Children With Special Needs Can Fish Too!

Fishing is a sport that can be enjoyed by all people, including those with special needs.  There are few things in life more pleasurable than watching a child with special needs beaming with joy after catching a fish.  It doesn’t matter what a person’s limitations are, the thrill of the catch is the same for everyone.  Children with special needs often can’t go alone, they need to be taken.  The CAST for Kids Foundation has been organizing fishing events for children with special needs for 27 years. 

In 2018, CAST for Kids hosted nearly 80 fishing events in 33 states for children with special needs.  Here are some tips we have learned over the years for making a fishing trip a success:

  1. Safety First.  Always insist that a child with special needs wear a life jacket at all times when fishing either from boat or from shore.  Find one that is sized appropriately, and fits them comfortably, allowing for ease of movement. Follow these safety tips when fishing with kids.
  2. Use a Spincast Rod.  A simple spincasting, or “pushbutton” reel is the easiest reel for a person to cast with.  The simplistic design facilitates casting, allowing the child to feel successful in their fishing effort.
  3. Any Fish is a Good Fish.  Children with special needs are not particular about what species of fish they catch.  The smallest of bluegill will bring a large grin to their face.  Don’t worry about what kind of fish they catch, just focus on catching something!  Whatever species is easiest to catch should be your target.
  4. Bait and Tackle.  A time proven, simple bobber and worm setup should be all you need to help a child catch a fish.  If targeting small panfish like bluegill or perch, start by tying a small, size 10 bait hook.  Attach a small split shot about 1’ above the hook, and a small bobber about 3’ above your hook.  Use a small portion of a night crawler or red worm for bait.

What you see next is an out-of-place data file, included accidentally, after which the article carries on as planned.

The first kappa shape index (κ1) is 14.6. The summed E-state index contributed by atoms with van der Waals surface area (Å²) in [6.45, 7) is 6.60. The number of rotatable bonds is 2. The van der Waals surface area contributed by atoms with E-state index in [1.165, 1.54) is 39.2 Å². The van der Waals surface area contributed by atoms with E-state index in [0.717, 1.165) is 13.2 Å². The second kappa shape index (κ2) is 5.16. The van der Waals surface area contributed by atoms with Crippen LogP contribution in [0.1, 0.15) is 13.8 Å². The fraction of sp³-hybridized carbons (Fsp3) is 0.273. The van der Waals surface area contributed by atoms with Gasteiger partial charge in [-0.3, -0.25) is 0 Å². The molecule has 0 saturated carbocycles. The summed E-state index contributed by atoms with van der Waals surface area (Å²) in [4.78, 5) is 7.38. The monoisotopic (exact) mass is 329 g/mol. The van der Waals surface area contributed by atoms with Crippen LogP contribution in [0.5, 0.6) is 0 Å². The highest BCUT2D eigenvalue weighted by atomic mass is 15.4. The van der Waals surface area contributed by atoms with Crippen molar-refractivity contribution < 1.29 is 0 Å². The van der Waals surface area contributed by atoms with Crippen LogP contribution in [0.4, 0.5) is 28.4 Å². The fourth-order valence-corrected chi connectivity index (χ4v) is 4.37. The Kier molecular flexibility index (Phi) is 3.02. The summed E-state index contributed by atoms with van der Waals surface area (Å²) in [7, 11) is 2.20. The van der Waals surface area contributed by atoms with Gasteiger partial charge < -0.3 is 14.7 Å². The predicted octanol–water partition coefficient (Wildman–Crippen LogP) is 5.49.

5. Encouragement.  Keep things positive and fun for the children.  Encourage them that they can do it!  Some children with special needs may need help setting the hook when they get a bite, or may need help reeling in their catch.  Celebrate their catch with them!
Fishing can be an excellent way for children with special needs to overcome limitations, and believe they can accomplish anything! Before planning your next trip make sure to check the fishing regulations in your state and purchase your fishing license online.

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Jay Yelas

Jay Yelas

Jay Yelas is the Executive Director of the CAST for Kids Foundation. His name is well recognized in professional bass fishing circles, having won the Bassmasters Classic in 2002 and an ESPY as the Nation’s Top Outdoor Athlete in 2003. He enjoys sharing the sport he loves with those less fortunate.